Metro Shutdown Highlights Risks of Democratic Transportation Autopilot Formula Proposal
By Mark Uncapher
In an unprecedented move to protect Washington Metro riders’ safety, the entire transit system was closed for a day last week in order to conduct emergency inspections of electric cables. This had to be done, since a rash of fires, fatalities and other breakdowns has raised concerns about the 40-year-old rail system’s continued capacity to deliver safe, reliable service.
Currently the Metro Rail fares cover only a portion of its operating expenses. The system is completely dependent on its parent jurisdictions for paying any capital costs. Without state support, the necessary money would not be available. Few events better highlight the importance for policymakers to have enough flexibility to adjust budgets based on changing circumstances than Metro’s new woes. The shutdown also underscores the folly of prioritizing new mass transit projects at the expense of maintaining existing transportation infrastructure that is undergoing continued deterioration.
Yet a Maryland Democratic proposal, HB 1013, attempts just the opposite approach. The “Maryland Open Transportation Investment Decision Act” would establish a formula of metrics intended to restrict the ability of Governor Hogan and the Department of Transportation to set capital project spending priorities. Among the Democratic scoring systems’ flaws is that “system preservation” gets little weight. Consequently, projects to repair or replace structurally deficient bridges – or aging mass transit systems such as Metro – receive a lower priority. This over weighting of new projects results in critical safety issues not getting required or needed attention. Therefore, drivers on aging bridges and roads and Metro riders are placed at risk.
Supporters cloak HB 1013 with claims about “taking politics out of the budget process.” Yet the bill’s formula would produce skewed results. For instance, had this bill been in effect a year ago, Anne Arundel County alone would have lost out on over $170 million in projects, Baltimore County would have missed out on $39 million in projects, and Howard County would have lost out on $133 million. Under the scoring process there is no special weighting given to projects identified as county priorities. At a result, it throws out the ability of counties to set local priorities for transportation projects. For example, the bill would hurt BWI and Baltimore’s Port because the scoring process steers dollars away from transportation projects benefiting economic development.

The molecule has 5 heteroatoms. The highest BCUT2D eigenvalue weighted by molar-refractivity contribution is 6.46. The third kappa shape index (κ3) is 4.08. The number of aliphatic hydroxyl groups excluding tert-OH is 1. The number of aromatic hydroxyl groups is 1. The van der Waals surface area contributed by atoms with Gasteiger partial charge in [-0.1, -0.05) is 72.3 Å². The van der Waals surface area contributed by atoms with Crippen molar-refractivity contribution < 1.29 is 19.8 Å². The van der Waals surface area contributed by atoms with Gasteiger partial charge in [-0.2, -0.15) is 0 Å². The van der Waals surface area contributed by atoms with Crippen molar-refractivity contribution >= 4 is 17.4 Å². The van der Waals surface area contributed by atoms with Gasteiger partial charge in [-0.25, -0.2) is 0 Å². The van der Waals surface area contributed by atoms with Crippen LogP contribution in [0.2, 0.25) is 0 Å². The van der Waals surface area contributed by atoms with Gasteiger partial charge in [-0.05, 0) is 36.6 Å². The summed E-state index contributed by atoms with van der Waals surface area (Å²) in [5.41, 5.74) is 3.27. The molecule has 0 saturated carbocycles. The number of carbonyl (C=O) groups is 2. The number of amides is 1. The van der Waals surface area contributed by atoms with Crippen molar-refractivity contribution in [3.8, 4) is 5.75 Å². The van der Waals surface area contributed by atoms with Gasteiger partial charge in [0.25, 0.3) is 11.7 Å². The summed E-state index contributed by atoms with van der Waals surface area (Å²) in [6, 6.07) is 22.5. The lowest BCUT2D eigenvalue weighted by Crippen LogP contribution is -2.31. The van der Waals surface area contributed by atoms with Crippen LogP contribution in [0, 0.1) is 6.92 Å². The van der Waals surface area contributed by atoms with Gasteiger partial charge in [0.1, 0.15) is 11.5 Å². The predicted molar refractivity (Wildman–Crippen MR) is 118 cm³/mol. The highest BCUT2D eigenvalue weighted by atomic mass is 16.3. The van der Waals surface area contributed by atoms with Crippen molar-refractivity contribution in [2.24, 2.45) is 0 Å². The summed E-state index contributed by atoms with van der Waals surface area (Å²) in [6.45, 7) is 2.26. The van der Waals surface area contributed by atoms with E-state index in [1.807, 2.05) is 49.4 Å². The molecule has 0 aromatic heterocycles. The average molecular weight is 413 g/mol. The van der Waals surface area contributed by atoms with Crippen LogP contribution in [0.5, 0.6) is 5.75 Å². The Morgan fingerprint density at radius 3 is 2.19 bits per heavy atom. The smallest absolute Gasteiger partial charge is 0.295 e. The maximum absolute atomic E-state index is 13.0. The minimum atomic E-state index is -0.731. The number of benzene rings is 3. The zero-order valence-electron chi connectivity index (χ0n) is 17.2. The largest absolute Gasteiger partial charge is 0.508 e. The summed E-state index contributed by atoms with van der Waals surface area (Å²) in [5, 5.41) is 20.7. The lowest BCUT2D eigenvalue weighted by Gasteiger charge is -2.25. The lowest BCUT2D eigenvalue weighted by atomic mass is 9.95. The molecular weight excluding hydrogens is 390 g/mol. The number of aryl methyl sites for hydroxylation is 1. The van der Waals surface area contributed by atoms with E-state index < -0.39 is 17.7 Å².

On the other end, Montgomery County’s projects could receive nearly $3.5 billion because their current priority projects fare so well under the Democrats’ scoring scheme. Yet despite the extra dollars targeted for Montgomery County, the benefit to most county residents remains fairly limited. The projects benefiting the most from the scoring system are new mass transit projects. Consequently, more popular transportation priorities, such as fixing Washington Metro or addressing I-270 congestion would get less attention.
Under Governor Hogan and State Transportation Secretary Pete Rahn, all of Maryland, including the suburban and rural areas, is getting money for desperately needed projects.Just this year Governor Hogan has invested an unprecedented $2 billion into “shovel ready” infrastructure projects to fix every single structurally deficient bridge in the state, and to move us forward on the top-priority road projects in every single jurisdiction in the state.
Metro’s shutdown last week highlights the potential risks of imposing budgetary formulas to lock in government spending on long-term “auto-pilot” systems.State education spending formulas have evolved to severely limit the ability of current leaders to respond to current needs. Placing still more state spending on autopilot, especially using flawed metrics, defies common sense government.